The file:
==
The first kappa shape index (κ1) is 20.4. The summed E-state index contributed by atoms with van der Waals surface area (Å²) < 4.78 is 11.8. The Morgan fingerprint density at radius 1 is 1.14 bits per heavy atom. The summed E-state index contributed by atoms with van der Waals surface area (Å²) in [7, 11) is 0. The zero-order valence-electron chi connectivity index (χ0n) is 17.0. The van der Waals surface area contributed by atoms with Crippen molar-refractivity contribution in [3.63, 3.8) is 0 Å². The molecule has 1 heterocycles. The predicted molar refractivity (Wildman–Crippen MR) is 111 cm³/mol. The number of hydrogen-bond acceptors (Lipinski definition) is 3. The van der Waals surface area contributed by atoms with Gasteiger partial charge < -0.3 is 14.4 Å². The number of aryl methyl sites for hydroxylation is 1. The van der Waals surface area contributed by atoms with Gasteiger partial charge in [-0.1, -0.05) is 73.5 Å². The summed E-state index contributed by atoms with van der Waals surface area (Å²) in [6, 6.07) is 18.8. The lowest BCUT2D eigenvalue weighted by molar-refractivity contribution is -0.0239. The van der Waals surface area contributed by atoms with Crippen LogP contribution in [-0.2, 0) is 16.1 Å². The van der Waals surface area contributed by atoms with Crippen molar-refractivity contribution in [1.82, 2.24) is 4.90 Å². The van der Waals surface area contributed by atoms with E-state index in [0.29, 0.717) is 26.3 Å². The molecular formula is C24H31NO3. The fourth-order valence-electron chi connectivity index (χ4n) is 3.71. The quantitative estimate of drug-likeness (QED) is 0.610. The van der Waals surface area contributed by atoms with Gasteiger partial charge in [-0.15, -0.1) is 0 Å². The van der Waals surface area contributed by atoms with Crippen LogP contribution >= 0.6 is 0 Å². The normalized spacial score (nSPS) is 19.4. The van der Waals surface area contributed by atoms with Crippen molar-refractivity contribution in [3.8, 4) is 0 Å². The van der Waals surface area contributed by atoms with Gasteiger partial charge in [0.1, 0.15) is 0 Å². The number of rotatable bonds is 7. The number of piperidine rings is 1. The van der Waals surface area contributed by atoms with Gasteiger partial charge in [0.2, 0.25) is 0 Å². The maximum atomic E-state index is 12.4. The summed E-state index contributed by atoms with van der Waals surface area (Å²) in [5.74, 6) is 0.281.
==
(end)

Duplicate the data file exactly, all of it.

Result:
The first kappa shape index (κ1) is 20.4. The summed E-state index contributed by atoms with van der Waals surface area (Å²) < 4.78 is 11.8. The Morgan fingerprint density at radius 1 is 1.14 bits per heavy atom. The summed E-state index contributed by atoms with van der Waals surface area (Å²) in [7, 11) is 0. The zero-order valence-electron chi connectivity index (χ0n) is 17.0. The van der Waals surface area contributed by atoms with Crippen molar-refractivity contribution in [3.63, 3.8) is 0 Å². The molecule has 1 heterocycles. The predicted molar refractivity (Wildman–Crippen MR) is 111 cm³/mol. The number of hydrogen-bond acceptors (Lipinski definition) is 3. The van der Waals surface area contributed by atoms with Gasteiger partial charge < -0.3 is 14.4 Å². The number of aryl methyl sites for hydroxylation is 1. The van der Waals surface area contributed by atoms with Gasteiger partial charge in [-0.1, -0.05) is 73.5 Å². The summed E-state index contributed by atoms with van der Waals surface area (Å²) in [6, 6.07) is 18.8. The lowest BCUT2D eigenvalue weighted by molar-refractivity contribution is -0.0239. The van der Waals surface area contributed by atoms with Crippen LogP contribution in [-0.2, 0) is 16.1 Å². The van der Waals surface area contributed by atoms with Crippen molar-refractivity contribution in [1.82, 2.24) is 4.90 Å². The van der Waals surface area contributed by atoms with E-state index in [0.29, 0.717) is 26.3 Å². The molecular formula is C24H31NO3. The fourth-order valence-electron chi connectivity index (χ4n) is 3.71. The quantitative estimate of drug-likeness (QED) is 0.610. The van der Waals surface area contributed by atoms with Gasteiger partial charge in [-0.15, -0.1) is 0 Å². The van der Waals surface area contributed by atoms with Crippen LogP contribution >= 0.6 is 0 Å². The normalized spacial score (nSPS) is 19.4. The van der Waals surface area contributed by atoms with Crippen molar-refractivity contribution in [3.8, 4) is 0 Å². The van der Waals surface area contributed by atoms with Gasteiger partial charge in [0.1, 0.15) is 0 Å². The number of rotatable bonds is 7. The number of piperidine rings is 1. The van der Waals surface area contributed by atoms with Gasteiger partial charge in [0.2, 0.25) is 0 Å². The maximum atomic E-state index is 12.4. The summed E-state index contributed by atoms with van der Waals surface area (Å²) in [5.74, 6) is 0.281.